In addition to emphasizing hands-on learning, Donna is also
successful in her classroom management. She is able to
create an atmosphere that is respectful of everyone. Students
understand that misbehavior is a sign of disrespect to the
teacher and to fellow classmates. Donna shows how teachers
are responsible for managing and monitoring student learning,
one of the five National Board Core Propositions.
In this segment of No Greater Calling, Hilton leads
her fifth-graders in what she calls Morning Meetings.
The children are taught to shake hands, look each other in the eye,
ask how each is doingand really listen. Hilton selects three
different students each morning to share personal stories to help
each one feel accepted and valued.
Everyone in this classroom is welcomed and welcomes
someone, Hilton said.
Students in Hiltons nearly self-contained classroom begin
each day shaking hands and greeting each other in an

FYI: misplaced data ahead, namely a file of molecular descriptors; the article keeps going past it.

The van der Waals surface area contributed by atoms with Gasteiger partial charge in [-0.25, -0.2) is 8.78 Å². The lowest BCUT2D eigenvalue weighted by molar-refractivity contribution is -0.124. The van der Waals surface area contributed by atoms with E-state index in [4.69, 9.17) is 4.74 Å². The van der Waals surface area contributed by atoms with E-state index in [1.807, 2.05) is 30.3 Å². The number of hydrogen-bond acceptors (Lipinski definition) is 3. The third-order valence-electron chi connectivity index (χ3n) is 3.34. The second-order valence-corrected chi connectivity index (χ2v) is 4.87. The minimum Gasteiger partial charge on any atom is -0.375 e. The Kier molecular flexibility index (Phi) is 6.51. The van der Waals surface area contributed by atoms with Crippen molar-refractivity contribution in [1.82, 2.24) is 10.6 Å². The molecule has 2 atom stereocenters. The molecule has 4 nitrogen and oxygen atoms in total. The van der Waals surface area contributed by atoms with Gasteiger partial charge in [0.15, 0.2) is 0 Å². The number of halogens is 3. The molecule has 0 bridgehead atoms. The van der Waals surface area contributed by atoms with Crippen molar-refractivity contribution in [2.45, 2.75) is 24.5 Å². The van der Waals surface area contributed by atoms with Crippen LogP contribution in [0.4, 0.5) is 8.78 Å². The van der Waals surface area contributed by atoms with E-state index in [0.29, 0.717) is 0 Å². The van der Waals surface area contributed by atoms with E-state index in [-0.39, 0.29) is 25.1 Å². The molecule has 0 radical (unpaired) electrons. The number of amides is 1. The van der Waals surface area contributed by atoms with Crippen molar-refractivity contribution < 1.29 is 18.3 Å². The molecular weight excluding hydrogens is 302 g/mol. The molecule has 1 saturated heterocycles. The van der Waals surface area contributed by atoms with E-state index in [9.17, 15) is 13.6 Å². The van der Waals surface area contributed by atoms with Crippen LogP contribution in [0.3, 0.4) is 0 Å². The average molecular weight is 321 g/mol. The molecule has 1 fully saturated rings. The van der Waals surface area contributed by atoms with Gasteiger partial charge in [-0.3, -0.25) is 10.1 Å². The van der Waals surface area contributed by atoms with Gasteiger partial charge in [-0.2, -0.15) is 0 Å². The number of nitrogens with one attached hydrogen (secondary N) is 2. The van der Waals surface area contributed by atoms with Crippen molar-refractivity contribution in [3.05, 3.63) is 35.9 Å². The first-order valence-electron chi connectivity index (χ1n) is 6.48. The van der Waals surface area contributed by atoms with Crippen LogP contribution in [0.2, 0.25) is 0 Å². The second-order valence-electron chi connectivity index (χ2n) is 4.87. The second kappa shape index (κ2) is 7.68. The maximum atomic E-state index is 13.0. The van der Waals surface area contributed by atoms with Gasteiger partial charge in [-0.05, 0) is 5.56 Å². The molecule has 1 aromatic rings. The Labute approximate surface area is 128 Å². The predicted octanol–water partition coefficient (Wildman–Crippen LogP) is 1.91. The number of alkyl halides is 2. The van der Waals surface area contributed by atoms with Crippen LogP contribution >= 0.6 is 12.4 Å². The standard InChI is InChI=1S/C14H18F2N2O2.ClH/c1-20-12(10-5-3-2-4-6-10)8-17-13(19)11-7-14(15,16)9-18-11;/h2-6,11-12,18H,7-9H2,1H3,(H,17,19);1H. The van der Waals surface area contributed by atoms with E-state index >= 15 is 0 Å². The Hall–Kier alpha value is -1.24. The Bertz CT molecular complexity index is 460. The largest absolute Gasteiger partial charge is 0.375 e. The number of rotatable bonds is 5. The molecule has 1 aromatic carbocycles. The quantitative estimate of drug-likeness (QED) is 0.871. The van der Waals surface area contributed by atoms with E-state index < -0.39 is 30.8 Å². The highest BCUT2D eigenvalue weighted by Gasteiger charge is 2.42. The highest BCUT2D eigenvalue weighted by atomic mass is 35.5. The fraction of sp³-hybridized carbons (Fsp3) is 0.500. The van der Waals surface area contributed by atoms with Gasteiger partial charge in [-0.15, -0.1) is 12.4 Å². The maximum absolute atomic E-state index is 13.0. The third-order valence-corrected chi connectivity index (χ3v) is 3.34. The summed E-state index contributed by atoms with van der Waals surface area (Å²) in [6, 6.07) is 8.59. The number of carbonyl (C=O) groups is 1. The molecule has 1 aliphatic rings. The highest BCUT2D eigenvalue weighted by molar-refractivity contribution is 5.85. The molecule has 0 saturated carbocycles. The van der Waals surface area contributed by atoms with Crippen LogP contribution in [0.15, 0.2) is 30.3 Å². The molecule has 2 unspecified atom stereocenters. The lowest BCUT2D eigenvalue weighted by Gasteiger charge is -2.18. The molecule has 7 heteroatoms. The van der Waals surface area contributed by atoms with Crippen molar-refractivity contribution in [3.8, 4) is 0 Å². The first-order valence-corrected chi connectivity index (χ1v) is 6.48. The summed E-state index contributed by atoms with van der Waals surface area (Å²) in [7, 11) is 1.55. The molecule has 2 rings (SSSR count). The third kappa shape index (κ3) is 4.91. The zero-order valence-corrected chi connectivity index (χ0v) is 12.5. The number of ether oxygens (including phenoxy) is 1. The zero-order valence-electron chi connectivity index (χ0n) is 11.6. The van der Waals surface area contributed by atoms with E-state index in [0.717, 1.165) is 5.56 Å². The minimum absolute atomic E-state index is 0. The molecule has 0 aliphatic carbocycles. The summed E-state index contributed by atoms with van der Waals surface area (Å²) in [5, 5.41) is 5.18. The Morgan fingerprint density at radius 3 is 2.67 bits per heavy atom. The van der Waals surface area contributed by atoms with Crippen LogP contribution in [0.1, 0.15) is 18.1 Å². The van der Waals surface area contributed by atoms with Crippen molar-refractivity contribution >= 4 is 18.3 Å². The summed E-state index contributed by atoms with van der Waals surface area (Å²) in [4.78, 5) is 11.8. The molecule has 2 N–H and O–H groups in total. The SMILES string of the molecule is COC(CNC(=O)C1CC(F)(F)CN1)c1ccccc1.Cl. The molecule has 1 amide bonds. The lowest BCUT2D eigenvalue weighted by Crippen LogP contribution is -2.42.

exercise designed to teach better behavior, as well as make
the school environment more friendly, she said.
She feels that it is important for students social/emotional
needs be recognized in a nonjudgmental setting. Problems in
the school stem back to how well you were treated, Hilton
said. You constantly model what is respectful, responsible
Hands-on, Real Life Experiences in Conjunction with
Hilton also uses a field trip to reinforce material her students
have learned. Hilton takes her students to Palo Duro Canyon to
reinforce a book the class has just read.
Students read The Sign of the Beaver by Elizabeth George
Speare, a book about a young boy named Matt who settles in
the area now known as Maine in 1768 with his family.
Its a story of survival, but its also a story of friends, Hilton
In No Greater Calling, Hilton, standing in mud to her knees,
asks her students where they would build their house in the
canyon, and where they would get water.